South Carolina Ports Authority reports another successful year, handling record cargo volumes, rail moves and inland port activity in fiscal year 2019.
SCPA handled nearly 2.4 million twenty-foot equivalent container units (TEUs) from July 2018 through June 30, an 8.8% increase in annual TEU container volume. SCPA moved 200,406 TEUs across the Wando Welch and North Charleston container terminals last month.
As measured by the total number of boxes handled, SCPA moved 112,988 pier containers in June for a total of 1.364 million pier containers annually, up 9.1%.
Inland Port Greer, now in its sixth year of operation, reported its busiest fiscal year yet with 143,204 rail moves in fiscal 2019, up nearly 22% from the prior year. Inland Port Greer reported 14,689 rail moves last month.
In its first full year of business, Inland Port Dillon handled around 30,000 rail moves in fiscal 2019.
SCPA’s RapidRail program, which provides a seamless connection between rail yards and marine terminals, saw a record year with more than 330,000 rail moves in fiscal 2019. The port now handles 24% of containerized volumes by intermodal container rail — the highest annual percentage in Port history.
“I am immensely proud of SCPA’s historic achievements during fiscal year 2019. Our container business handled a record amount of cargo, our inland ports in Greer and Dillon both had strong growth year-over-year and our rail program moved more cargo than ever before,” S.C. Ports Authority CEO Jim Newsome said. “As we head into fiscal 2020, we will continue investing in our infrastructure to handle growth, as well as supporting our employees and the entire maritime community who make these significant achievements possible.”
The Port handled 18,307 vehicles at Columbus Street Terminal in June for a total of 194,771 vehicles in fiscal 2019. Total breakbulk cargo was 625,323 pier tons for the fiscal year.
SCPA saw a total of 213,081 cruise passengers and 1,696 ships docked in fiscal 2019.
“By setting another record for annual cargo volumes, the South Carolina Ports Authority has further established itself as one of our state’s premier economic drivers. This unprecedented success and growth will continue as we work to complete the Charleston Harbor Deepening Project, which will increase capacity and ensure that Charleston has the deepest harbor on the East Coast by 2021.” — Gov. Henry McMaster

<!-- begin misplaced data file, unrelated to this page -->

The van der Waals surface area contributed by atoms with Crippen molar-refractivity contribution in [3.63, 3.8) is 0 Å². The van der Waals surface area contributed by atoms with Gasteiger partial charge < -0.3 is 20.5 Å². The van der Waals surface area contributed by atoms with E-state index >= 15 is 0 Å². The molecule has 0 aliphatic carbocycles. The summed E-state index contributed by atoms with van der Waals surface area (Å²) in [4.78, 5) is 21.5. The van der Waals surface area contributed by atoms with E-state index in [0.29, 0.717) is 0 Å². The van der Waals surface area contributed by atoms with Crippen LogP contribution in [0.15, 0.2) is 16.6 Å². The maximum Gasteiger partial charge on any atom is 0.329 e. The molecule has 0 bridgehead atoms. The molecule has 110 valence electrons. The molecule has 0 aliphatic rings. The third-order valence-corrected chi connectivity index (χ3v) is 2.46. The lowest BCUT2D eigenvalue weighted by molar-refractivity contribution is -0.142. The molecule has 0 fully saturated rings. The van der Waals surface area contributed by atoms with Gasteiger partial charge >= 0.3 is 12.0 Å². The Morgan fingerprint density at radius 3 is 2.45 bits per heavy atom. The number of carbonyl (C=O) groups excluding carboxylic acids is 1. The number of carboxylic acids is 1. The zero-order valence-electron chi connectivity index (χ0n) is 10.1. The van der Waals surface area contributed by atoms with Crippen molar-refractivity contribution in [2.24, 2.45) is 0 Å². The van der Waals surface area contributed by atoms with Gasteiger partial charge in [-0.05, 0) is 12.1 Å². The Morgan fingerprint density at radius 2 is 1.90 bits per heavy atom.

“South Carolina Ports Authority’s record annual volumes secure the Port of Charleston as a top 10 U.S. container port, an important distinction as many S.C. industries rely on the Port to move their products to global markets. We continue to support investments in Port infrastructure, particularly securing funding for the Charleston Harbor Deepening Project, which is a strategic priority for South Carolina.” — Sen. Larry Grooms, chairman of the S.C. Senate Transportation Committee and the Review and Oversight Commission on the State Ports Authority
“The Port of Charleston relies on the talent, collaboration and dedication of SCPA employees and the broader maritime community to continually handle record cargo volumes year-over-year. We look ahead to many exciting initiatives in the coming year, including increasing capacity with further construction of the Hugh K. Leatherman Sr. Terminal and securing additional funding to complete the Charleston Harbor Deepening Project.” — S.C. Ports Authority Chairman Bill Stern
SCPA board unanimously approved today the purchase of 25 new hybrid rubber-tired gantry cranes for the Hugh K. Leatherman Sr. Terminal. The cranes will enable the Port of Charleston to handle the projected container volume growth over the next 25 years, as well as support operations at the new Leatherman terminal.
The SCPA board also unanimously approved the issuance of $400 million in revenue bonds to fund planned capital expenditures crucial for future growth of the Port.
Most of the funding will support the construction of the new Leatherman terminal, which is located along the Cooper River in North Charleston.
The first phase is set to come online in 2021 in conjunction with the completion of the Charleston Harbor deepening project — setting the stage for the Port to handle more post-Panamax ships and increased cargo volumes.
At full buildout, the three-berth Leatherman terminal will double the Port’s existing capacity.
The revenue bonds will also fund continued infrastructure upgrades and crane purchases at Wando Welch Terminal. The container terminal, located along the Wando River in Mount Pleasant, has undergone a three-year modernization effort to ready it to handle the influx of bigger containerships.
By the end of 2020, the Wando terminal will be able to handle three 14,000-TEU ships simultaneously.